Cooking fish successfully involves more than bringing it home and slapping it on the grill. Follow these grilling and smoking guidelines for a tasty meal.
Do you pause often at the fish counter and debate whether to make the leap from hamburgers and steaks to salmon and swordfish? You may have enjoyed grilled or smoked fish in restaurants and been afraid to try the recipe at home. The art of cooking fish does not require culinary-training, just a little know-how, the right fish, and a good recipe.
The biggest mistake people make with fish in the home kitchen is overcooking. Never fear serving raw fish: when the fish reaches an internal temperature between 135 degrees and 140 degrees, it is done. It will not be translucent in the center, but creamy white. It is that simple.
Length of cooking time is easy to calculate. Cook the fish about three minutes (some experts recommend more but it depends on the fish species) on each side for every inch of thickness. The internal temperature is your indicator; check it often to make sure the fish is cooked to perfection.
You have much to do before you bring that fish home. Where should you purchase? Let your nose be the guide. If the fish counter smells like fish, then you need to shop somewhere else. Fish should not smell like fish until after it is cooked. You are looking for a non-smell or that of a fresh ocean breeze, but not fishy.
Once you have selected a fish, take a closer look. Does it glisten or does it look slimy? If you suspect the latter, ask to run a finger across it. Send it back if it feels gooey.
Now that the fish market has done its part, it is time to do yours. Take the fish straight home and put it in the refrigerator. If you have a long way to travel, consider placing the fish in a cooler with ice. Do not run any errands and when you get home, take the fish inside first. An ideal environment is in a pan of ice inside the fridge. You will have at most a couple of days to cook your catch.
If you have purchased frozen fish, let it thaw naturally in the refrigerator before cooking. An absolute no-no is to use the sink method. Your fish will absorb the water, which will change the texture and flavor.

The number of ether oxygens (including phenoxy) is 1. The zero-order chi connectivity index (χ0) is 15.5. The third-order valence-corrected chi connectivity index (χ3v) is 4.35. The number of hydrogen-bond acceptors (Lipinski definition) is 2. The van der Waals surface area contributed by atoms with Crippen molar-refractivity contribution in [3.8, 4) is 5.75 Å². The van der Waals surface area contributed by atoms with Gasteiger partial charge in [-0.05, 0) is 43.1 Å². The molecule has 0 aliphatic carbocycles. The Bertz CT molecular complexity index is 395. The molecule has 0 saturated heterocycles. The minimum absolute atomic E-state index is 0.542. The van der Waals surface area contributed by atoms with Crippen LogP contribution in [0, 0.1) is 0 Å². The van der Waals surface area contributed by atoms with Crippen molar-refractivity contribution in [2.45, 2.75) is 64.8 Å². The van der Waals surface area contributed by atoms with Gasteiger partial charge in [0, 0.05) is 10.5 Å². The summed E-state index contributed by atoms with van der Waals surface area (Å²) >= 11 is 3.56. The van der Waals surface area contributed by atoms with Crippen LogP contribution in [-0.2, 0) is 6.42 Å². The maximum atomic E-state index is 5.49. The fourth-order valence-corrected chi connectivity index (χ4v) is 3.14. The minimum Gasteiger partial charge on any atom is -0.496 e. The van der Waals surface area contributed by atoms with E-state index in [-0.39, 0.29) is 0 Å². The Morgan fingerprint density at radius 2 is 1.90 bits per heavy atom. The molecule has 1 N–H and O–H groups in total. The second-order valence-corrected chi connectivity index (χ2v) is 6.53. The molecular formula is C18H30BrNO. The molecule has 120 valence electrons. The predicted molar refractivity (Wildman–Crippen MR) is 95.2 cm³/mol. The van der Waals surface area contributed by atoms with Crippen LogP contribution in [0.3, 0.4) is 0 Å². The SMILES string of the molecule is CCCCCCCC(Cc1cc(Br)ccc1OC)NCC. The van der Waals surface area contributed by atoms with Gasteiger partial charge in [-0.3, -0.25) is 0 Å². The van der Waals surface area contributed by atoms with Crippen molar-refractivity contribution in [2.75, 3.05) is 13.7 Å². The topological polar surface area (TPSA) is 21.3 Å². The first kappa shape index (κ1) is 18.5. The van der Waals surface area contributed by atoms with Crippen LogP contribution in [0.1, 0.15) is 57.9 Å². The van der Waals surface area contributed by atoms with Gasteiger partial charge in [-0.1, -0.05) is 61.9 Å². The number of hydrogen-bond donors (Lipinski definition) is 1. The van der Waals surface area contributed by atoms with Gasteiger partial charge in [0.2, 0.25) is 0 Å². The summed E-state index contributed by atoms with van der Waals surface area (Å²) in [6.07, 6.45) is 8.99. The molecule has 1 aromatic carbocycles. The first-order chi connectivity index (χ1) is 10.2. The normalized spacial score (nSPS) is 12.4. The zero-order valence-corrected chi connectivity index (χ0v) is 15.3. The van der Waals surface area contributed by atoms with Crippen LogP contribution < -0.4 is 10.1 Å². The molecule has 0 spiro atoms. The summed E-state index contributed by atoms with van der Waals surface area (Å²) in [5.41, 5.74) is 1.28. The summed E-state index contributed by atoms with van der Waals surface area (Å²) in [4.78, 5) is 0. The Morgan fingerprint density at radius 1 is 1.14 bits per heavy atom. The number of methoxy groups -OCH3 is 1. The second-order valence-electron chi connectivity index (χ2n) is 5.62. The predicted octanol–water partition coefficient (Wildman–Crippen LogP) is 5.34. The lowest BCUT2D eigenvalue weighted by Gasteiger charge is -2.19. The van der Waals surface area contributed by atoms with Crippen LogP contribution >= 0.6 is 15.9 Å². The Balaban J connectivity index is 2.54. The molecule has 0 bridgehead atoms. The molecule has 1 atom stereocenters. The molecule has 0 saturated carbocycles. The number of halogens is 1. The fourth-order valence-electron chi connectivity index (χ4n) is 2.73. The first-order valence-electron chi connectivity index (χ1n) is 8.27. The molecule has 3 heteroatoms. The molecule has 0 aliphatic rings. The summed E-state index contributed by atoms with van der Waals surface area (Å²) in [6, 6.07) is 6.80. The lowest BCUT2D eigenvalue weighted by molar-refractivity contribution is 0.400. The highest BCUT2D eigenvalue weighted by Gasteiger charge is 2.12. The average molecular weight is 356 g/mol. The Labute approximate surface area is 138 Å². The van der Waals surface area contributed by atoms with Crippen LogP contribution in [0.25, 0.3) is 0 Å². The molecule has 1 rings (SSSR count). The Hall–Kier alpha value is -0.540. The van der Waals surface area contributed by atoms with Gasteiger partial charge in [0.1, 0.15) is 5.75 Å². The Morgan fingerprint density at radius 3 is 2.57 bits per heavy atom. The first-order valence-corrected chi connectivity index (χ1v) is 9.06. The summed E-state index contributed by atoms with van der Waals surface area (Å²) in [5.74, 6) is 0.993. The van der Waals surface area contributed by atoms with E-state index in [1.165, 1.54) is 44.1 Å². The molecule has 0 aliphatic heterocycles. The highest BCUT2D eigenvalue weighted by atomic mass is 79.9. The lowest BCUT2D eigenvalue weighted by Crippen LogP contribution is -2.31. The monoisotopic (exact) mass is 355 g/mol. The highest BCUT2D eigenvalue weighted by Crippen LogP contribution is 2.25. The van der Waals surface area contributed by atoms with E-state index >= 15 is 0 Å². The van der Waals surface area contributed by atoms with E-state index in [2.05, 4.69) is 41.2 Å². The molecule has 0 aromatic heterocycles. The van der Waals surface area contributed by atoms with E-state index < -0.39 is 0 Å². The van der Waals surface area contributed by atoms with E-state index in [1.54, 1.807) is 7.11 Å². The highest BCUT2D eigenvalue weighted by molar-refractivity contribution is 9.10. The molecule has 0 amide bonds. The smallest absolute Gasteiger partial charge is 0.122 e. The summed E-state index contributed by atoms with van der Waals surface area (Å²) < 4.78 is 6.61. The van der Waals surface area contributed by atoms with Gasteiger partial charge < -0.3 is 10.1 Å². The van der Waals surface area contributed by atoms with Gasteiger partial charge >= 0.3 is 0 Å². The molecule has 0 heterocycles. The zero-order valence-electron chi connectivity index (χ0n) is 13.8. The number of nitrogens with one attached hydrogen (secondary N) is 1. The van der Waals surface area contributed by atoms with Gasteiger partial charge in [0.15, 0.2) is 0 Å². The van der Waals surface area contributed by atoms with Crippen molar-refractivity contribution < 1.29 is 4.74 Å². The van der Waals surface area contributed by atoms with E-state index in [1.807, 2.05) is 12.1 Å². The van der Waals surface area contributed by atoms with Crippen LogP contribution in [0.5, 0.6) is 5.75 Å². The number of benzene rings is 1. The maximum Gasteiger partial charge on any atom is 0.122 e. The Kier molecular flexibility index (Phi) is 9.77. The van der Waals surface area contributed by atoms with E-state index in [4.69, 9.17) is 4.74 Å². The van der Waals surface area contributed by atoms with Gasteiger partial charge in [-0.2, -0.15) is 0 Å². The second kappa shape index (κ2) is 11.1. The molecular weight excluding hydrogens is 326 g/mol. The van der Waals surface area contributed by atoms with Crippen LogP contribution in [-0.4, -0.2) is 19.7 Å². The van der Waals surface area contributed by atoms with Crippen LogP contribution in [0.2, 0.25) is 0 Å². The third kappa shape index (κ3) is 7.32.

Now, which species should you purchase? Fish are delicate creatures; handle them accordingly. Are you grilling, smoking, or cooking in the oven? The method will determine the type of fish.
If you are smoking, will it be a cold smoke or a hot smoke? Cold smoking is a longer process that requires a brine and a lengthy drying time under a low temperature (about 90 degrees). This can take several hours or several days and is probably a bit more than most cooks will want to attempt. Hot smoking can still require brining, but the cooking time is a few hours with indirect heat.
Trout and salmon are two species that are up to the task of smoking. Tuna, mahi-mahi, as well as salmon, are good choices for grilling. Cook whitefish and similar varieties in the oven. Some fish have a higher fat content and may cause flare-ups. You do not want oil from the cooking fish to drip directly on coals or onto wood chips. If you are grilling oily fish, set up your fire on one side of the grill and cook the fish on the other side. If you are using a gas or electric grill with multiple units, light only one unit and set the fish on the unused burner.
The best investment for grilling fish is an enclosed basket. It should be flat and large enough to hold three or four fish. A basket will keep the fish from sticking to the grill and from falling apart. Oil the basket before placing fish inside.
If you cook directly on the grate, make sure it is spotless or the fish will undoubtedly stick. Oil the grate before it is heated.
Once the fish is in place, do not fuss with it - turn it only once.
An alternative is to cook fish in a foil packet. This steams the fish, but really defeats the purpose of grilling.
Grilling or smoking fish should not be a scary ordeal - relax and enjoy the great taste.
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